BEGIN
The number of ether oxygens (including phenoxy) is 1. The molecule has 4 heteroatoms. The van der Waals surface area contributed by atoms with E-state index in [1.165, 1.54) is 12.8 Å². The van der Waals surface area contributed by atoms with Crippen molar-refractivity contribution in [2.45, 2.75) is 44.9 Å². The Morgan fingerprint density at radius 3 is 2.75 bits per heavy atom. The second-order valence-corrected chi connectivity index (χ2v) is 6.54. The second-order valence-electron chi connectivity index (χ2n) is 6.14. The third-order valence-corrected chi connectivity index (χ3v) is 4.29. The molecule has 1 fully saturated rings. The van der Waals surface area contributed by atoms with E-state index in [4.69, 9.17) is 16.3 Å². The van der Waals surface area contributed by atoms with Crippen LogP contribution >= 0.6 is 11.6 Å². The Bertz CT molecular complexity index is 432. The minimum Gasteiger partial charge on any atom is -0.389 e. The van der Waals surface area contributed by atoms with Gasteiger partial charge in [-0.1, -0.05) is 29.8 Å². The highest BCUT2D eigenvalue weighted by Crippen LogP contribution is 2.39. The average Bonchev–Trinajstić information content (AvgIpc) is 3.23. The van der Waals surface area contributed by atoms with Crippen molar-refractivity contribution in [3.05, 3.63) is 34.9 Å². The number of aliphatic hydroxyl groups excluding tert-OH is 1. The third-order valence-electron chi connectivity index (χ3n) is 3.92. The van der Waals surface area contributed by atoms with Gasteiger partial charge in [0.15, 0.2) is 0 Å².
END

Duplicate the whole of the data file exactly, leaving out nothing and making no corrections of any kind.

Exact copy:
The number of ether oxygens (including phenoxy) is 1. The molecule has 4 heteroatoms. The van der Waals surface area contributed by atoms with E-state index in [1.165, 1.54) is 12.8 Å². The van der Waals surface area contributed by atoms with Crippen molar-refractivity contribution in [2.45, 2.75) is 44.9 Å². The Morgan fingerprint density at radius 3 is 2.75 bits per heavy atom. The second-order valence-corrected chi connectivity index (χ2v) is 6.54. The second-order valence-electron chi connectivity index (χ2n) is 6.14. The third-order valence-corrected chi connectivity index (χ3v) is 4.29. The molecule has 1 fully saturated rings. The van der Waals surface area contributed by atoms with E-state index in [4.69, 9.17) is 16.3 Å². The van der Waals surface area contributed by atoms with Crippen LogP contribution >= 0.6 is 11.6 Å². The Bertz CT molecular complexity index is 432. The minimum Gasteiger partial charge on any atom is -0.389 e. The van der Waals surface area contributed by atoms with Gasteiger partial charge in [-0.1, -0.05) is 29.8 Å². The highest BCUT2D eigenvalue weighted by Crippen LogP contribution is 2.39. The average Bonchev–Trinajstić information content (AvgIpc) is 3.23. The van der Waals surface area contributed by atoms with Crippen molar-refractivity contribution in [3.05, 3.63) is 34.9 Å². The number of aliphatic hydroxyl groups excluding tert-OH is 1. The third-order valence-electron chi connectivity index (χ3n) is 3.92. The van der Waals surface area contributed by atoms with Gasteiger partial charge in [0.15, 0.2) is 0 Å².